Have you ever seen The Hurt Locker? It wasn’t a big action shoot ’em up, there was no sweeping love story, and for a war movie it moved fairly slowly. But I think the reason it did so well is because it had a clear theme that every scene supported.
I’ve been struggling to understand concept and theme for a while. The words are thrown around a lot in craft books and workshops, and they’re fairly simple ideas, but for some reason I didn’t quite get it. Not really.
But somewhere between attending Suzanne Brockmann’s theme workshop at RWA Nationals last summer, watching The Hurt Locker, and reading Blake Snyder’s Save the Cat!, I think I finally got it. So here’s my understanding of theme and concept. Feel free to join the discussion with your own.
Concept is what happens in your book. It’s the story. It’s what you boil down to that one-line pitch called a log line. For my story Blind Fury, it’s something like:
A risk-averse programmer must rely on a thrill-seeking mercenary for protection when her quest for the truth about her brother’s death makes her a target.
That’s what my story is about in a nutshell.
But what about the theme? To me, the theme is what you’re trying to say with your story. It’s the point of the story. Maybe even an argument for or against something. It could be the moral of the story. And you might have more than one.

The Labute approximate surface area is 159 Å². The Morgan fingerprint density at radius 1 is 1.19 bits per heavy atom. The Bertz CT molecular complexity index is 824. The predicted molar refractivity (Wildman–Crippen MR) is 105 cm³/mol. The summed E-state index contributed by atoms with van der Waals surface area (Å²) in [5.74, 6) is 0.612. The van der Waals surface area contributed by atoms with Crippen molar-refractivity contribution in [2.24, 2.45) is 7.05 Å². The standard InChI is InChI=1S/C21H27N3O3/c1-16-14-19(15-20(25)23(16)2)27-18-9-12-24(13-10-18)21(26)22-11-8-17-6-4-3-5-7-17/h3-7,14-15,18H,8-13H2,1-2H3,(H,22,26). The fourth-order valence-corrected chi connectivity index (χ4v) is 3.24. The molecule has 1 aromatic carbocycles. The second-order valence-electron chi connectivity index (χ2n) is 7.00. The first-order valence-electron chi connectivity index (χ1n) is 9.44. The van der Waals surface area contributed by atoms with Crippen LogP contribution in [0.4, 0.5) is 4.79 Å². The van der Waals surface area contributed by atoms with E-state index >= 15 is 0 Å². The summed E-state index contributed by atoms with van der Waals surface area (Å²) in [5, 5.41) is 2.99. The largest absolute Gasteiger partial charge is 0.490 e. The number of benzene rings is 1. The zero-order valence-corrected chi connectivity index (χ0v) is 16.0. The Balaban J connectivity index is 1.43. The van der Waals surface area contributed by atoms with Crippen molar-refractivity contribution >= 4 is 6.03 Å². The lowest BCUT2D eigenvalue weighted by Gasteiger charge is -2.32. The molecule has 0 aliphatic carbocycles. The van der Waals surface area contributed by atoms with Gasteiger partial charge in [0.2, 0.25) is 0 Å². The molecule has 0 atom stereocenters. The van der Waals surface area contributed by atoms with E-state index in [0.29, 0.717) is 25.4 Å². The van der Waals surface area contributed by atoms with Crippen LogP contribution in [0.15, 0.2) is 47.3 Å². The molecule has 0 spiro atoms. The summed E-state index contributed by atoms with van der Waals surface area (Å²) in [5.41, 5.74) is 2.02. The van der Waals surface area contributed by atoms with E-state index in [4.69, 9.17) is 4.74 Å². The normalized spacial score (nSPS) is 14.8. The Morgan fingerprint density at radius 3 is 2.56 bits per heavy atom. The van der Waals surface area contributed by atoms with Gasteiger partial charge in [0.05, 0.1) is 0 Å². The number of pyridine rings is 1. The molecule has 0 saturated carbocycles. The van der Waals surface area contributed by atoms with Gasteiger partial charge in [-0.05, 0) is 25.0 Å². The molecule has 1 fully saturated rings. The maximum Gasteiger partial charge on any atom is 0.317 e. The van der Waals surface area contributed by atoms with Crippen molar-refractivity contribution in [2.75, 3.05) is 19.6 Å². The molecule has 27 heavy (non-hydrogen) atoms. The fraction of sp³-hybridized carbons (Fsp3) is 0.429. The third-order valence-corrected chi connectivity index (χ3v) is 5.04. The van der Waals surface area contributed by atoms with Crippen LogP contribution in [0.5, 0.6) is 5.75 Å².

By the end of the book, what message(s) do you want the reader to get?
With Blind Fury, I really wanted to get across that “war is addictive”. I didn’t realize it was my theme when I started, but that’s exactly what I wanted to say. And then I saw The Hurt Locker, which slams you upside the head with exactly that same message (even going so far as to use a quote to that effect at the beginning, just in case you didn’t get it). That’s when I realized I’d had a theme all along.
My book has other themes too. It’s a love story after all, so there has to be a theme there. Probably every romance has the overarching theme that “love will overcome” or something similar. If not, we wouldn’t have the HEA we promise.
So, what’s the point in understanding theme?
In my post called Get Passionate, I urged you to find something you feel strongly about and write about it. What I was really saying—but didn’t realize it at the time—is find a theme. Your story might explore both sides of an issue—and probably should to be most effective—but likely in the end, you’re going to choose a side for your character, and by doing so, you’re making a statement about that issue.
You can choose something as provocative as abortion, or as simple as an exploration of the consequences of dishonesty.
Jodi Picoult has made a career out of theme. As have Robin Cook and the late Michael Crichton.
In Toxin, Robin Cook tackles the beef industry, and he pulls no punches. He goes in with a clear agenda and deftly sells you on his point of view, but you don’t feel attacked because you’re reading a great book that lets you come to your own conclusions.
An important point, because we don’t want children’s fables where the whole book is an exercise in morality. Readers want to be entertained. But along the way, you’re saying something, whether you intend to or not.
I’m just thinking it would be better if you knew what it was.